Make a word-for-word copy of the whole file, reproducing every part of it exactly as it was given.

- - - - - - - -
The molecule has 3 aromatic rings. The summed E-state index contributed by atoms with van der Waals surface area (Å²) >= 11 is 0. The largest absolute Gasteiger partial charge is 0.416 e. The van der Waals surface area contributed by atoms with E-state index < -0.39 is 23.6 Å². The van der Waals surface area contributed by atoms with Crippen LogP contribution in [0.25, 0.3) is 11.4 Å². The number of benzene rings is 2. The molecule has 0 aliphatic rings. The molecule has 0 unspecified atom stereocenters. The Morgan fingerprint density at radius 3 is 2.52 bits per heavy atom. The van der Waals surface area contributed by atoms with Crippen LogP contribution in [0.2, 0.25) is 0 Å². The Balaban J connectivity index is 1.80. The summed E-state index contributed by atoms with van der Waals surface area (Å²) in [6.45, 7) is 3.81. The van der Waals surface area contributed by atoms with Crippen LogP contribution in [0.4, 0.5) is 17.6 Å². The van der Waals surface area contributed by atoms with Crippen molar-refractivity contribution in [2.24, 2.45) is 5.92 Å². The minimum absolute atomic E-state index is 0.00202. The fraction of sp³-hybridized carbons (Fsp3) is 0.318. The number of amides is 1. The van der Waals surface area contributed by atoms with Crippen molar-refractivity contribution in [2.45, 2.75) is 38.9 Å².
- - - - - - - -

The molecule has 3 aromatic rings. The summed E-state index contributed by atoms with van der Waals surface area (Å²) >= 11 is 0. The largest absolute Gasteiger partial charge is 0.416 e. The van der Waals surface area contributed by atoms with E-state index < -0.39 is 23.6 Å². The van der Waals surface area contributed by atoms with Crippen LogP contribution in [0.25, 0.3) is 11.4 Å². The number of benzene rings is 2. The molecule has 0 aliphatic rings. The molecule has 0 unspecified atom stereocenters. The Morgan fingerprint density at radius 3 is 2.52 bits per heavy atom. The van der Waals surface area contributed by atoms with Crippen LogP contribution in [0.2, 0.25) is 0 Å². The Balaban J connectivity index is 1.80. The summed E-state index contributed by atoms with van der Waals surface area (Å²) in [6.45, 7) is 3.81. The van der Waals surface area contributed by atoms with Crippen LogP contribution in [0.4, 0.5) is 17.6 Å². The van der Waals surface area contributed by atoms with Crippen molar-refractivity contribution in [2.24, 2.45) is 5.92 Å². The minimum absolute atomic E-state index is 0.00202. The fraction of sp³-hybridized carbons (Fsp3) is 0.318. The number of amides is 1. The van der Waals surface area contributed by atoms with Crippen molar-refractivity contribution in [2.45, 2.75) is 38.9 Å².